Stories about stories usually go one of two ways: empty but pleasurable or just plain pretentious. Composer Dave Malloy’s rollicking song cycle Ghost Quartet tends towards the former, but it so immensely pleasurable that most of the emptiness is forgiven. If Malloy’s Natasha, Pierre & the Great Comet of 1812 was a glittering Tsarist palace, Ghost Quartet is an inviting but ramshackle fisherman’s hut: cramped and a little uncomfortable but still a great place to hear a well-spun yarn.  Ghost Quartet features four performers—TJ Anderson, Alex Ellsworth, Rachel Guth and Amanda Raquel Martinez—singing songs and swapping tales of murder, love and the awfully thin lines between the two. Their stories are drawn from a mix of originals and public-domain classics like One Thousand and One Nights and The Fall of the House of Usher; the ghost of Thelonius Monk makes an appearance, as do several popular brands of whiskey. As the show progresses, songs and stories and characters blur together and themes of reincarnation and the afterlife come to the fore. The bonds among the storytellers seem to traverse the laws of time and space.  In characteristic fashion, Malloy’s restless musical stylings evoke barroom shanties, classical concertos and electro-pop singles in equal measure. And under the guidance of director Ed Rutherford and musical director Nick Sula, the cast of this Chicago premiere production brings Malloy’s score to dazzling life, buoyed by Jeremy Hollis’s eclectic, bric-a-bra

Time Out says
4 out of 5 stars
Buy
True West

True West

Steppenwolf takes another run at the show that put it on the map.

Time Out says
4 out of 5 stars
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The Music Man

The Music Man

Meredith Wilson’s The Music Man has a reputation as for sweetness, but there’s more than a little sour mixed in. River City, Iowa—the small turn-of-the-century town that gets taken in by the musical’s antihero, Professor Harold Hill—is a crabbed little burg inhabited by cranks and fools, and much of Wilson’s top-notch score is written in the surprising rhythms of pattering salesmen and gossiping hens. In Mary Zimmerman’s revival for the Goodman Theatre, it’s these notes that come through most strongly, leaving a pleasantly astringent aftertaste.  As is usually the case with Zimmernan, the show is visually stunning: Designer Dan Ostling’s set presents River City as a Whistler landscape in clapboard, with lofty prosceniums framing an endless horizon. (Grant Wood’s American Gothic gets an explicit shout-out.) But the show’s characters can get lost within the sheer amount of space that Zimmerman’s staging conjures— none more so that Geoff Packard’s oddly retiring Hill. Even as the man brazenly swindles an entire town into starting a boy’s band—with instruments, sheet music and uniforms that he himself will supply—Packard’s voice hardly rises above a murmur. It’s a performance full of shy glances and shrugging shoulders, and this curious lack of con-man swagger spills over into his persistent wooing the town’s skeptical librarian, Marian Paroo (Monica West).  The rest of Zimmernan’s cast, however, seems to be having a ball. Ron E. Rains and Heidi Kettenring are fabulously over t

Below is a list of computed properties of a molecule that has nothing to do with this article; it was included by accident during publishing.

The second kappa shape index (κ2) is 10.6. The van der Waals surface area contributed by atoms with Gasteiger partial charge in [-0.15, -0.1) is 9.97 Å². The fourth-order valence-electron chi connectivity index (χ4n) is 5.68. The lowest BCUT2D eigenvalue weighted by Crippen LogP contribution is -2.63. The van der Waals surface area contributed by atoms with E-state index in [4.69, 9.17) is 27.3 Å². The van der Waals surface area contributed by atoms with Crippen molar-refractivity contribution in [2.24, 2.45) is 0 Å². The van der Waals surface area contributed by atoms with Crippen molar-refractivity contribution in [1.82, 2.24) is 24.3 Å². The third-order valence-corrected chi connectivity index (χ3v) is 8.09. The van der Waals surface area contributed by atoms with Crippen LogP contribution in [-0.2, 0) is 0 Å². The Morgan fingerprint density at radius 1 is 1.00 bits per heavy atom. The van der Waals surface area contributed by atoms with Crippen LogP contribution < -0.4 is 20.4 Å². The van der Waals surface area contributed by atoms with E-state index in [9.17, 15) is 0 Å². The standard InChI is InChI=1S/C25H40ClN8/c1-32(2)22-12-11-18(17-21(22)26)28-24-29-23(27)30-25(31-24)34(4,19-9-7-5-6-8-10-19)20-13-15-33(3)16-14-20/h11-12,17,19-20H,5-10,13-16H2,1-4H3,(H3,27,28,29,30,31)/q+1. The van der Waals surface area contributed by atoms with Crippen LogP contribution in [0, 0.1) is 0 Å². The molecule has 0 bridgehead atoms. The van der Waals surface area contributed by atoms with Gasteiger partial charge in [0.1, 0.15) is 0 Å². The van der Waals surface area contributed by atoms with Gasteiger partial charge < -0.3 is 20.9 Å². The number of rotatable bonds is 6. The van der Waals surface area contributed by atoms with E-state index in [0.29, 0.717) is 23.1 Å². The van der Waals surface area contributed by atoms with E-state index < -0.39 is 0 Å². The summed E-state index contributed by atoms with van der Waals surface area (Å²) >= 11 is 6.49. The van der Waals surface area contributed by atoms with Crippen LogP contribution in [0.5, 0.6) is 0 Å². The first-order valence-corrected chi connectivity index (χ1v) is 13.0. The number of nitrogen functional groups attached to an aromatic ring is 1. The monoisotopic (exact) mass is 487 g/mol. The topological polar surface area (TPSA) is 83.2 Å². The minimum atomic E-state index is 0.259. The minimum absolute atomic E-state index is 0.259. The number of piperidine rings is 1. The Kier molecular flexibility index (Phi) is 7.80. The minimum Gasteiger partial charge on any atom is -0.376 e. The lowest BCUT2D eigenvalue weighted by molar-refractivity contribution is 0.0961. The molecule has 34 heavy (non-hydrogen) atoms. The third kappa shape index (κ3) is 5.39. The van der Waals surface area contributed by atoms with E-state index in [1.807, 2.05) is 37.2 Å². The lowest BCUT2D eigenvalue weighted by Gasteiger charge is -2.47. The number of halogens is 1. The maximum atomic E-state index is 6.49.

Time Out says
3 out of 5 stars
Buy
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Steppenwolf Theatre Company

Steppenwolf Theatre Company

Users say
5 out of 5 stars
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Goodman Theatre

Goodman Theatre

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Victory Gardens Biograph Theater
Theater

Victory Gardens Biograph Theater

The Den Theatre

The Den Theatre

Users say
5 out of 5 stars
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Greenhouse Theater Center

Greenhouse Theater Center

Users say
4 out of 5 stars
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Theater Wit

Theater Wit

Users say
5 out of 5 stars